The closing arguments in the murder trial of Nipsey Hussle began in Los Angeles on Thursday as prosecutors claimed his killer came strapped with two loaded weapons and a plan to shoot the rapper dead.
The rapper was murdered when nemesis Eric Holder allegedly unloaded at least 13 shots from a semi-automatic weapon and a handgun in front of the Marathon clothing store in South Los Angeles in 2019, according to prosecutors.
Los Angeles County Deputy District Attorney John McKinney said Holder deliberately killed Hussle and injured two other men — and insisted the slaying had nothing to do with a “snitching allegation.”
“He walked up to the group and said to Nipsey Hussle, ‘You’re through,’” McKinney said to jurors. “He didn’t say, ‘I’m not a snitch … Why are you talking about me?’
“I submit to you that the motive for killing Nipsey Hussle had little or nothing to do with the conversation they had. [Holder] already had a preexisting jealousy toward Nipsey Hussle.”
Holder’s murder trial began earlier this month, more than three years after he gunned down Hussle — whose real name is Ermias Joseph Asghedom — on March 31, 2019.
Los Angeles County Deputy Public Defender Aaron Jansen said Holder shot Hussle in the heat of passion because the “Racks in the Middle” rapper accused his client of being a snitch.
Holder, 32, is facing multiple charges, including murder, attempted murder and possession of a firearm by a felon.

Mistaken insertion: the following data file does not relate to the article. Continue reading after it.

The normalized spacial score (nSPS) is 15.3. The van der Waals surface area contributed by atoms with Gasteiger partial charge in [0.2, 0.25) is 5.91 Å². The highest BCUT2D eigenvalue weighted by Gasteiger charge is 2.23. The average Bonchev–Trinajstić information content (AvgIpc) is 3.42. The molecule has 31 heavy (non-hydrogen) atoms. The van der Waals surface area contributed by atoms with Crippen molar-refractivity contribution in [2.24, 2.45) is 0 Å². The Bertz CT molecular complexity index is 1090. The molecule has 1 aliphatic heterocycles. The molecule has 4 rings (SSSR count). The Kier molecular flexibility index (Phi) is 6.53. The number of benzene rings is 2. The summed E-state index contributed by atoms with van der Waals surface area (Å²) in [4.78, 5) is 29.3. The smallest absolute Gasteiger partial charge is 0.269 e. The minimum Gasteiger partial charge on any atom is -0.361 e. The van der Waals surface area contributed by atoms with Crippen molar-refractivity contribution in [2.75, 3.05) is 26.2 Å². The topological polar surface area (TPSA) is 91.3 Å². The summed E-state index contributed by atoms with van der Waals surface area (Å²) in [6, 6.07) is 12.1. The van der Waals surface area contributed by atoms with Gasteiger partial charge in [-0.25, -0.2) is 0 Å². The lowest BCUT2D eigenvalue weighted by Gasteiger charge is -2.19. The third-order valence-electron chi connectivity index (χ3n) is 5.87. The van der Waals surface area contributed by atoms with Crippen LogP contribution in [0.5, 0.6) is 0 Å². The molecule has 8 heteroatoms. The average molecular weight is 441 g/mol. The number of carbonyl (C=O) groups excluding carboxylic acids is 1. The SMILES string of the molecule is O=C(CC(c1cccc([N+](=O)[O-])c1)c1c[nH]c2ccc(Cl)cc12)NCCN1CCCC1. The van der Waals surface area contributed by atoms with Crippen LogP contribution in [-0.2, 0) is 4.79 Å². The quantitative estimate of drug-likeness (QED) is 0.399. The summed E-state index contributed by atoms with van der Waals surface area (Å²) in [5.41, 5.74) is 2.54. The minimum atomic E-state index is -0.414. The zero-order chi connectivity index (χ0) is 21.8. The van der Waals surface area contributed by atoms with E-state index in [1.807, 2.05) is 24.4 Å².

McKinney said on Thursday that the attack on Hussle “was personal” and video footage showed Holder kicking Hussle while the rapper was on the ground bleeding and fighting for his life.
Hussle and his accused killer grew up in the same neighborhood and belonged to the same street gang — the Rollin 60s Crips. The similarities between the two men ended there as Hussle gained stardom for his music, while Holder struggled with his own rap career, McKinney told jurors.
“When people get successful, they make money, they leave their neighborhood … this man was different,” McKinney said to jurors as he put up a smiling picture of Hussle on a large television screen. “He wanted to change the neighborhood. He invested in the neighborhood — and the neighborhood loved him.”
Jansen admitted to jurors that his client shot Hussle but denied that it was premeditated. He said Hussle’s accusation that Holder was a snitch inflamed his client.
Jansen said Holder should have been charged with voluntary manslaughter instead of murder. The lawyer insisted his client did not intend to shoot the other two men — Kerry Lathan and Shermi Cervinta Villanueva — because he did not know them.
McKinney, however, said on Thursday that Holder planned the killing.
“The evidence showed he went over there, willing to kill everyone in that space,” McKinney said. “Nipsey was clearly the target but (Holder) was willing to kill everyone or chase them away.”
Lathan, 56, suffered major injuries from a shot to the back and is now wheelchair-bound in a convalescent home. Villanueva, Lathan’s nephew, was only grazed by a bullet. Both men testified during the trial.
The trial was continued on Tuesday after Holder was reportedly attacked by inmates after he was transported back to jail after he left court on Monday.
McKinney will continue his closing argument on Thursday and will be followed by the defense.